Q. What is the current positioning of the brand, given its diverse sub categories?

Parle G’s core brand position stands for great value to consumers and providing them fun and health by way of food products.

Q. You have a varying range of products, including high-end premium products such as Hide-and-Seek and Milano for which you have celebrity-led campaigns. How do these campaigns differ from mass products such as Parle G and Monaco?

The campaign starts from the proposition itself that has to appeal to the target group. Media selection changes depending on the product, so does the tone of the TVC. Each brand has its own market. The Milano market is niche as it is a premium brand. Marketshare of Parle G versus Milano is very different as Parle G is a mass brand and it is available even in villages with a population of 500 people. We cannot compare the two as the category sizes are completely different. Parle G contributes to nearly 60 per cent of sales in terms of volume. The comparison of a 75 year old brand versus a recent brand is not fair.

Q. How are you using digital media to build your brand and connect with the youth?

To begin with, we have completely revamped our website from being a corporate website to a consumer-friendly one. We have started showing a strong presence in social media and have pages for our brands. We are looking at the digital space very seriously and see huge potential in it. We have appointed Law and Kenneth as our digital agency for the past two years. We have taken up branding for Yahoo Multiplex, which has given us good response. We have even taken sponsorship on Indiatimes.com for IPL Season-5. We continue to invest in the digital space wherever we see a good opportunity.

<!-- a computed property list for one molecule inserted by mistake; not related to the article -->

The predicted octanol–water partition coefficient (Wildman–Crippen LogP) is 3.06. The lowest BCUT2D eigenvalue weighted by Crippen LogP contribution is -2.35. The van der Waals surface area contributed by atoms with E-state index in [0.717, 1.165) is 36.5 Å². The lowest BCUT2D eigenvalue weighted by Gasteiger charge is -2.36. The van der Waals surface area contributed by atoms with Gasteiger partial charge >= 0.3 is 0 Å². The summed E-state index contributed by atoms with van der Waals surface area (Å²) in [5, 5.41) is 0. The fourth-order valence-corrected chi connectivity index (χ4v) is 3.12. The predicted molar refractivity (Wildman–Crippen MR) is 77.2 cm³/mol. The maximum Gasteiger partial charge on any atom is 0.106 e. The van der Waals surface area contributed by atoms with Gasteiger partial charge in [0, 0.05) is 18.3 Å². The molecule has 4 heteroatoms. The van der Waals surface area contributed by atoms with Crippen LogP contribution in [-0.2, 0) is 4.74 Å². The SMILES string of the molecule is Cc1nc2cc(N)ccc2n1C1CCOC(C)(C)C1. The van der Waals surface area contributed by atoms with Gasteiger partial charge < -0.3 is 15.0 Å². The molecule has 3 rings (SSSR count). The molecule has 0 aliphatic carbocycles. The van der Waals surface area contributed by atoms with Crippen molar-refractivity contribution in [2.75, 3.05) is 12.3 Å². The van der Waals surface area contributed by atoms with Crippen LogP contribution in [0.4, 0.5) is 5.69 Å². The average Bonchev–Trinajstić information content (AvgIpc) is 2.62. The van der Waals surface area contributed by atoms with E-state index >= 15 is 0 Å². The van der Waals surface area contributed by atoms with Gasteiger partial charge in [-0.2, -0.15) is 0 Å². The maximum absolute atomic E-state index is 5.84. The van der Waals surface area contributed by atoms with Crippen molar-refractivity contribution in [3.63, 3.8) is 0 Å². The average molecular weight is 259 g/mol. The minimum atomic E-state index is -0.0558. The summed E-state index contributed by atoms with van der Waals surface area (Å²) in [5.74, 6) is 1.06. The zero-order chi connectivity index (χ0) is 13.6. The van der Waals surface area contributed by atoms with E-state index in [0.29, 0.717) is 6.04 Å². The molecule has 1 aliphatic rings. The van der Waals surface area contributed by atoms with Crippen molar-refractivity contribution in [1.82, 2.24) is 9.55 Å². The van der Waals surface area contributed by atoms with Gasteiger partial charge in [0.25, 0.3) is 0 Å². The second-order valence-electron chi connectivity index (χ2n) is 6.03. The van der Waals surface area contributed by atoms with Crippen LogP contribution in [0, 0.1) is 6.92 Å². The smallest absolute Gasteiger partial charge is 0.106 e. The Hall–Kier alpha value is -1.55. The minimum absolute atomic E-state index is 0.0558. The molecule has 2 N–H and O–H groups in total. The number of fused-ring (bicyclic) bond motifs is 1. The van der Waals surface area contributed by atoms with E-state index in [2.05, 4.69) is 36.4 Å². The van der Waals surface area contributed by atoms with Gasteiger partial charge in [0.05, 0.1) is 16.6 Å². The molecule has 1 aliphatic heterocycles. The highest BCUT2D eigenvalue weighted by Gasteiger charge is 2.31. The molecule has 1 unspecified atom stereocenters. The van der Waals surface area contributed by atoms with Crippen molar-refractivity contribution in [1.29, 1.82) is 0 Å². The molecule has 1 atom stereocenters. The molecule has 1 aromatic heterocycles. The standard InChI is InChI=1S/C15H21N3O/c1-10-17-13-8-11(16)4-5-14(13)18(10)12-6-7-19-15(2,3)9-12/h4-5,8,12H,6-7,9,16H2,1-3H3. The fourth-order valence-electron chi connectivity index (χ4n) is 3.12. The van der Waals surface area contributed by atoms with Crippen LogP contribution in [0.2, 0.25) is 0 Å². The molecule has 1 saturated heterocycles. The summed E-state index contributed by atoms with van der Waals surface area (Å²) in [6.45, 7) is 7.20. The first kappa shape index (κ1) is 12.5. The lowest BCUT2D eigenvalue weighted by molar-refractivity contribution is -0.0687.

Q. On hindsight, out of your previous marketing plans, what would you have done differently?

I can think of the Melody campaign we did, which was targeting the kids segment. At that time, Melody was being consumed by all segments, even teenagers. When we showed kids in the campaign, teenagers thought it was only for kids. So they were alienated from the brand. We corrected this error immediately and included adults in our campaign as well. Fortunately, we got our consumers back.

The other example I can cite is Smart Chips, which we launched as a healthy snack three years back. It was a great concept; unfortunately we had to withdraw it, as we were not getting repeat consumers because of the taste of the product. I wish we had worked on the taste at an earlier stage. It was a great concept and could have become a much bigger brand. The only consumers who were very, very serious about their health liked the product.

Q. What challenges do you face in order to consistently evolve and keep this heritage brand relevant to current consumers?

The main challenge is that consumers are used to the older brands looking a certain way, especially in case of Parle G. Consumers have an emotional attachment to it, like the baby on the Parle G pack. We cannot remove the baby from the pack because almost 90 per cent of consumers will move away from the brand if we do. The challenge is to modernise the brand and get new consumers as well as retain the old consumers.

A delicate balance needs to be achieved with no drastic changes. We changed the Parle G pack by making subtle changes gradually, keeping the core property the same. For Hide-and-Seek we did not face the same challenge. We changed the identity overnight with a changed logo and it got easy acceptance from consumers.